Thursday, February 2, 2012

13. The "Second Wave" of Comedy Actors part eleven


by Ernesto G. Laura

Similar is the case with Mariangela Melato and Giancarlo Giannini, who became popular in the movies thanks to the light comedies of Lina Wertmuller (in which they formed a pair) that are, however, impossible to confine exclusively to the comedy genre. Melato, born in Milan in 1945, has an intensely active background as a dramatic stage actress; Giannini, born in 1942, in La Spezia, in Liguria, but raised in Naples, was an outstanding Romeo in Franco Zeffirelli's 1964 production of ROMEO AND JULIET in Verona. Both first appeared in the movies in important roles, but not enough so for their artistic personalities to be immediately discerned.

A film by Ettore Scola represented the turning-point for Giancarlo Giannini, namely DRAMMA DELLA GELOSIA: TUTTI I PARTICOLARI IN CRONACA (DRAMA OF JEALOUSY: ALL DETAILS IN THE NEWS, 1970) based on the original idea of transferring a super-bourgeois love triangle to characters who are dirty and ragged outcasts, placing the emphasis on human sentiments. The disputed woman was Monica Vitti, Giannini's rival, Marcello Mastroianni. None of the three was a romantic "hero", the two men in particular seemed a little stupid, but it was precisely the disparity between the modest, indeed wretched reality and the lofty words of love uttered that gave rise to the humorousness of the film.

It was however the director Lina Wertmuller who turned Giannini into a reliable mainstay of Italian-style film comedy. MIMI METALLURGICO FERITO (METALLURGICAL MIMI, OFFENDED IN HIS HONOR: 1972) tells about another love triangle, but in a working-class environment, confirming the mimetic talents of Giannini who, starting off as a romantic matinee idol, comes up with flawless impersonations of proletarian figures, adapting himself to manners and dialects that are not his own, in this case Milanese. Mariangela Melato, in her interpretation of a certain kind of sentimental adn sharp-tongued Lombardy woman, strong-tempered, aggressive and caustic, seems to draw upon the heritage of one of the greatest actresses in the Milanese dialect theater, who in the '30s became a famous film comedy star: Dina Galli. Moving from Milan to Rome, Giannini and Melato were directed by Wertmuller in 1973 and in TRAVOLTI DA UN INSOLITO DESTINO NELL' AZZURO MARE D'AGOSTO (SWEPT AWAY BY AN UNCOMMON FATE IN THE BLUE SEA OF AUGUST) in 1974.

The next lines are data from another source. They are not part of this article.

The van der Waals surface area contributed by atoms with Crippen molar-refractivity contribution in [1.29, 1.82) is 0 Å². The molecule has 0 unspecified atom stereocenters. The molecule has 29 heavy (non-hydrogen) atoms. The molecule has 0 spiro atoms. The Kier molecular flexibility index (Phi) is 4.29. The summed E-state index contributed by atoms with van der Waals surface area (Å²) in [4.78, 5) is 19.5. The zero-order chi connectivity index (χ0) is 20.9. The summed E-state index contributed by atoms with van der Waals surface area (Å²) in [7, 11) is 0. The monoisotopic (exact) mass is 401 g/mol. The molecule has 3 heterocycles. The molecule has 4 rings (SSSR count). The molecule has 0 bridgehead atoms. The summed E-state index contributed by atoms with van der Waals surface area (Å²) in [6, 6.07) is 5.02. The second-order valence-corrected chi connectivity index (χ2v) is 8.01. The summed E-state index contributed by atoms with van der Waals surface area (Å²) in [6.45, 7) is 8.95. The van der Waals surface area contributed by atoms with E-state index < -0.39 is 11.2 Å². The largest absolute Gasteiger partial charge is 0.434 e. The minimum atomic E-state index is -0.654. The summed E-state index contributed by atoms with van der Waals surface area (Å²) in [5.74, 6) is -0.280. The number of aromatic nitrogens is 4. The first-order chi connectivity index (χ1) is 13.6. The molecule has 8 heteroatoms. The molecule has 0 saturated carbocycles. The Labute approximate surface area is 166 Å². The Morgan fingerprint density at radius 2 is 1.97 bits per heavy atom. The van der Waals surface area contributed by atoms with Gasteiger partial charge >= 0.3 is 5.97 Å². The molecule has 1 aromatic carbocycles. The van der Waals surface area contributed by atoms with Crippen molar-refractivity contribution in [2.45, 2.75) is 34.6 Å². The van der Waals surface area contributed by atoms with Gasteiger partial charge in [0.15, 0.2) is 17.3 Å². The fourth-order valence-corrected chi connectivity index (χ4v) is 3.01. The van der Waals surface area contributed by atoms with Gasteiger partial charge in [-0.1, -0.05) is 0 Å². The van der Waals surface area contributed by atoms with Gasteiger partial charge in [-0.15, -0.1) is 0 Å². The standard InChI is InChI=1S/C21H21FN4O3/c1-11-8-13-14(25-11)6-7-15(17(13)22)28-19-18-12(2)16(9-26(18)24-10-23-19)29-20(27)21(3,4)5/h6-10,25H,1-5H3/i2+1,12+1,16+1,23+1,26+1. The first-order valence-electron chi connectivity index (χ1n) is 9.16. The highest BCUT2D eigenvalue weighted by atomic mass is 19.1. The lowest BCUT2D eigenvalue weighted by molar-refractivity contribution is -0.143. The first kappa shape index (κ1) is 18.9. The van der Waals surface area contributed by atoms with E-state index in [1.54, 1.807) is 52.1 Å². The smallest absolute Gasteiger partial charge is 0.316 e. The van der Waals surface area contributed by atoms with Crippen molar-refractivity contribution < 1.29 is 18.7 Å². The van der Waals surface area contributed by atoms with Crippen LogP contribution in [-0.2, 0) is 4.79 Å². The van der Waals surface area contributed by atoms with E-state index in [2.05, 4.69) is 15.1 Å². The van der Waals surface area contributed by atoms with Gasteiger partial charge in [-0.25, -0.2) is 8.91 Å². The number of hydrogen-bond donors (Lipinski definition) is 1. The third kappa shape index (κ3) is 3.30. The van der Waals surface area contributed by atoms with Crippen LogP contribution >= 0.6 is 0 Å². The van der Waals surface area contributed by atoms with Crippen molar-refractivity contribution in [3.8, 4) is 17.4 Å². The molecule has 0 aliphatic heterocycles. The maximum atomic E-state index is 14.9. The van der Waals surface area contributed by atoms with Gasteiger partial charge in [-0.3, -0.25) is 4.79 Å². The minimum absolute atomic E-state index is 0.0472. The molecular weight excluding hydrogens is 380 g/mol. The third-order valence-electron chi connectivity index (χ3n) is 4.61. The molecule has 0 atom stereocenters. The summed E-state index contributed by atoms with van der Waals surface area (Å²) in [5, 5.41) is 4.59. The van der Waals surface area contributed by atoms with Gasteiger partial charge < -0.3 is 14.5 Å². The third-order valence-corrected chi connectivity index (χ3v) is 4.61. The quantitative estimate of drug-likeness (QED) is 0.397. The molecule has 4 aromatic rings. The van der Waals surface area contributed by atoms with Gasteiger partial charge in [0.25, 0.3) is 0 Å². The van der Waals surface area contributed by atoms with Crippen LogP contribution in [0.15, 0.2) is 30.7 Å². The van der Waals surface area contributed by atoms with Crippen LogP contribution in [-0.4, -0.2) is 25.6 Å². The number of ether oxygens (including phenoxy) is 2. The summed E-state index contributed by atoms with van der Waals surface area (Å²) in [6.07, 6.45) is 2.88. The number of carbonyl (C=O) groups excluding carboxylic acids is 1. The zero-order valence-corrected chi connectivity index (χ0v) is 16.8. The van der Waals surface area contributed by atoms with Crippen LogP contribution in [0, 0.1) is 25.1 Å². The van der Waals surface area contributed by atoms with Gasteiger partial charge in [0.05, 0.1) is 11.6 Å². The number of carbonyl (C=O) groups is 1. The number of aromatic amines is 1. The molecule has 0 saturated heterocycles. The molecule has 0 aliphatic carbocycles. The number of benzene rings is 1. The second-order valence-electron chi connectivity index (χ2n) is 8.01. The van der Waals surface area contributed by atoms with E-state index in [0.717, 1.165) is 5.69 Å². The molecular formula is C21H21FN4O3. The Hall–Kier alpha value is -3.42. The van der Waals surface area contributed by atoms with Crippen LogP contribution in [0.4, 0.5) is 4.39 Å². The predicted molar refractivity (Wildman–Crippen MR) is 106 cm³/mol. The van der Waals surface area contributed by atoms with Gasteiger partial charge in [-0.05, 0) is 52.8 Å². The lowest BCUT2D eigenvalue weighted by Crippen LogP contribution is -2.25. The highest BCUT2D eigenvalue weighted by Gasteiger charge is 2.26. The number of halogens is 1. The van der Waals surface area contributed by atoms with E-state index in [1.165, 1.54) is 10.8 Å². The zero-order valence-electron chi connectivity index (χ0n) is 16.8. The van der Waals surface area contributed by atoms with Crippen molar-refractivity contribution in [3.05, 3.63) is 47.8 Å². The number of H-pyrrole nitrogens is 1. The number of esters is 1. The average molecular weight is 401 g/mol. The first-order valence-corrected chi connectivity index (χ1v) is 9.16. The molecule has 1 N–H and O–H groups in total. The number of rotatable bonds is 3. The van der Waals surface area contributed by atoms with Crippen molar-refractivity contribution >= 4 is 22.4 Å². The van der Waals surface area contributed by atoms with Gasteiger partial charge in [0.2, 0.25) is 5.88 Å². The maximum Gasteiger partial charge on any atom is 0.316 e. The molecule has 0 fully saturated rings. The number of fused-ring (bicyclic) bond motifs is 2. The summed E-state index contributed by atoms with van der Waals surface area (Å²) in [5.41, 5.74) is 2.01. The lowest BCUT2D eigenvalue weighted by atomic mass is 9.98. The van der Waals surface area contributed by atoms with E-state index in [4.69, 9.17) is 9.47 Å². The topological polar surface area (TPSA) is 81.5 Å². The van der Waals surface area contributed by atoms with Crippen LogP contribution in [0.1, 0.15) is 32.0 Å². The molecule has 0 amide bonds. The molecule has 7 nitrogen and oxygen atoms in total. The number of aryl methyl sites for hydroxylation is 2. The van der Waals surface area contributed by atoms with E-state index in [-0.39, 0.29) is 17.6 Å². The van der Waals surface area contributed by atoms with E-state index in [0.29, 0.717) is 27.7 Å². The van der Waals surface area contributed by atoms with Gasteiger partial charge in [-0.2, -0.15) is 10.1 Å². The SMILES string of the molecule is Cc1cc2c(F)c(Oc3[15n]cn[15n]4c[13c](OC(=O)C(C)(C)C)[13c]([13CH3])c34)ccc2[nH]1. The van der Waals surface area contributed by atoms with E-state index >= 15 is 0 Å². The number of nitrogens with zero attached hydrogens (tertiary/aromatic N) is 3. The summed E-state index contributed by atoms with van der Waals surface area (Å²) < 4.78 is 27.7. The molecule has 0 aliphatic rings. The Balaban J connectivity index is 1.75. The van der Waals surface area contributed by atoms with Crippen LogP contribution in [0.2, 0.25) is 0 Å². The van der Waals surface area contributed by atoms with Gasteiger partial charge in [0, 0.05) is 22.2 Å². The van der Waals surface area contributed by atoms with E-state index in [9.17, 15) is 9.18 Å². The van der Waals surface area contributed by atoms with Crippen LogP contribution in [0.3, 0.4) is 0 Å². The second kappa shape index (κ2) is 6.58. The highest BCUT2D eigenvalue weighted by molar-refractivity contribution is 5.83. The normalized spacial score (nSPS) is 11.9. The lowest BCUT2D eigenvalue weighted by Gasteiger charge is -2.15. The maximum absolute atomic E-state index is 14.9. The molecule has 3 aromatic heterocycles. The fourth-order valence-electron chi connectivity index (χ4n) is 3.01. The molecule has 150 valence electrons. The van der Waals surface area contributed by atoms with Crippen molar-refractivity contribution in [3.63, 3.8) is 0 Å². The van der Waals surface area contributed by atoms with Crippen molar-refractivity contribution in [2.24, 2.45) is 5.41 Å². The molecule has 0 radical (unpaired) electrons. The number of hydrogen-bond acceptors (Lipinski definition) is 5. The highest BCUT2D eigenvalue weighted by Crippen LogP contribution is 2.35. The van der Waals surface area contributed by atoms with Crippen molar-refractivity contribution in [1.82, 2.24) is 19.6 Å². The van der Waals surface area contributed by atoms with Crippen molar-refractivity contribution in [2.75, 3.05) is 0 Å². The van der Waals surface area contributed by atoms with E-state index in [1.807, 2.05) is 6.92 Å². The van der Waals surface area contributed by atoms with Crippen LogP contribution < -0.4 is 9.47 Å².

Giancarlo Giannini creates an extraordinary character in another Wertmuller film, PASQUALINO SETTEBELLEZZE (SEVEN BEAUTIES: 1975), where, shifting skillfully from the initial farce to tragedy, the story is told of a nondescript "guappo" (second-rate gangster in the local underworld) from Naples who ends up in a Nazi concentration camp. To introduce humor into such a serious subject was a risk which only a few people could pull off, as the director does through the use of a grotesque expressionistic style.

As to Melato, aside from completely dramatic films (DIMENTICARE VENEZIA, FORGET VENICE, by Brusati, GESU, JESUS, by Zeffirelli), mention may be made of her witty appearance as a hair-dresser in LA CLASSE OPERAIA VA IN PARADISO (THE WORKING CLASS GOES TO HEAVEN: 1971) by Elio Petri and in LA POLIZIOTTA (THE POLICEWOMAN), directed by Steno in 1974 on a script by Vincenzoni and Sergio Donati, where she was a woman policeman in a small town who dares to create trouble for the local powers that be, in agreement with a judge (Orazio Orlando).

At the beginning of the decade, 1980-1990, certain model which Italian-style comedy has lived on till now have run their course, like the so-called rosy neo-realism of the '50s. Several directors have passed away, others have changed their narrative style, sensitive to new tastes. The Comencini who in 1980 produced VOLTATI, EUGENIO (TURN AROUND, EUGENIO), a bitterish comedy about the break-down of relations between parents and childre, in which realistic accents are intermingled with symbolic imagery, time present and time past, even some surrealistic touches, is undoubtedly a far cry from the Comencini of 1952, who directed PANE, AMORE E FANTASIA (BREAD, LOVE AND FANTASY).

New directors, new script-writers, new actors have come to the fore; no limitations exist any more on the subjects to be handled. So comedy is in the process of revising and transforming its traditional image. In the new decade before us everything can be different, everything must be original.

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